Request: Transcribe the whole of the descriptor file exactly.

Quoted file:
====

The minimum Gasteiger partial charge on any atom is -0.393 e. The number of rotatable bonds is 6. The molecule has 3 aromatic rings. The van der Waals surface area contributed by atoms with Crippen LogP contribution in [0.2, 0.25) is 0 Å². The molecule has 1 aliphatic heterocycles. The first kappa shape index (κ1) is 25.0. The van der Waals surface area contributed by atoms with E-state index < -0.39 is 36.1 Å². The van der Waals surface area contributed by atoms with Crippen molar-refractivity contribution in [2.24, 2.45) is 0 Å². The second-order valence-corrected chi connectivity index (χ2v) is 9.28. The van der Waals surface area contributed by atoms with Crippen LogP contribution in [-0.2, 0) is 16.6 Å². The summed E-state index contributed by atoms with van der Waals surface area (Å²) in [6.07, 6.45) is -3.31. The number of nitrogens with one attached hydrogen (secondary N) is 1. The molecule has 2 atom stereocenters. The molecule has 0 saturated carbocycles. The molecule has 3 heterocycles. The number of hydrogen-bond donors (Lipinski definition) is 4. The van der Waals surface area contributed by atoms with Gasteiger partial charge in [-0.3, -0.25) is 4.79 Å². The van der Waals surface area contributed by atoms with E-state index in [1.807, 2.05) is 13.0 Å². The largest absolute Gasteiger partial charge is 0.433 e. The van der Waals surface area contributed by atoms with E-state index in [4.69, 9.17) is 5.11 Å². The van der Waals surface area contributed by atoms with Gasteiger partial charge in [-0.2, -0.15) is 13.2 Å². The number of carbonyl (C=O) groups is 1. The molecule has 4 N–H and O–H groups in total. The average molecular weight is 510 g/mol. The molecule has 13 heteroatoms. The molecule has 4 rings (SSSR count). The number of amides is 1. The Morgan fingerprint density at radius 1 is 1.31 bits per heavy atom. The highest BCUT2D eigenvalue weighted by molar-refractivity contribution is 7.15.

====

The minimum Gasteiger partial charge on any atom is -0.393 e. The number of rotatable bonds is 6. The molecule has 3 aromatic rings. The van der Waals surface area contributed by atoms with Crippen LogP contribution in [0.2, 0.25) is 0 Å². The molecule has 1 aliphatic heterocycles. The first kappa shape index (κ1) is 25.0. The van der Waals surface area contributed by atoms with E-state index < -0.39 is 36.1 Å². The van der Waals surface area contributed by atoms with Crippen molar-refractivity contribution in [2.24, 2.45) is 0 Å². The second-order valence-corrected chi connectivity index (χ2v) is 9.28. The van der Waals surface area contributed by atoms with Crippen LogP contribution in [-0.2, 0) is 16.6 Å². The summed E-state index contributed by atoms with van der Waals surface area (Å²) in [6.07, 6.45) is -3.31. The number of nitrogens with one attached hydrogen (secondary N) is 1. The molecule has 2 atom stereocenters. The molecule has 0 saturated carbocycles. The molecule has 3 heterocycles. The number of hydrogen-bond donors (Lipinski definition) is 4. The van der Waals surface area contributed by atoms with Gasteiger partial charge in [-0.3, -0.25) is 4.79 Å². The van der Waals surface area contributed by atoms with E-state index in [1.807, 2.05) is 13.0 Å². The largest absolute Gasteiger partial charge is 0.433 e. The van der Waals surface area contributed by atoms with E-state index in [4.69, 9.17) is 5.11 Å². The van der Waals surface area contributed by atoms with Gasteiger partial charge in [-0.2, -0.15) is 13.2 Å². The number of carbonyl (C=O) groups is 1. The molecule has 4 N–H and O–H groups in total. The average molecular weight is 510 g/mol. The molecule has 13 heteroatoms. The molecule has 4 rings (SSSR count). The number of amides is 1. The Morgan fingerprint density at radius 1 is 1.31 bits per heavy atom. The highest BCUT2D eigenvalue weighted by molar-refractivity contribution is 7.15.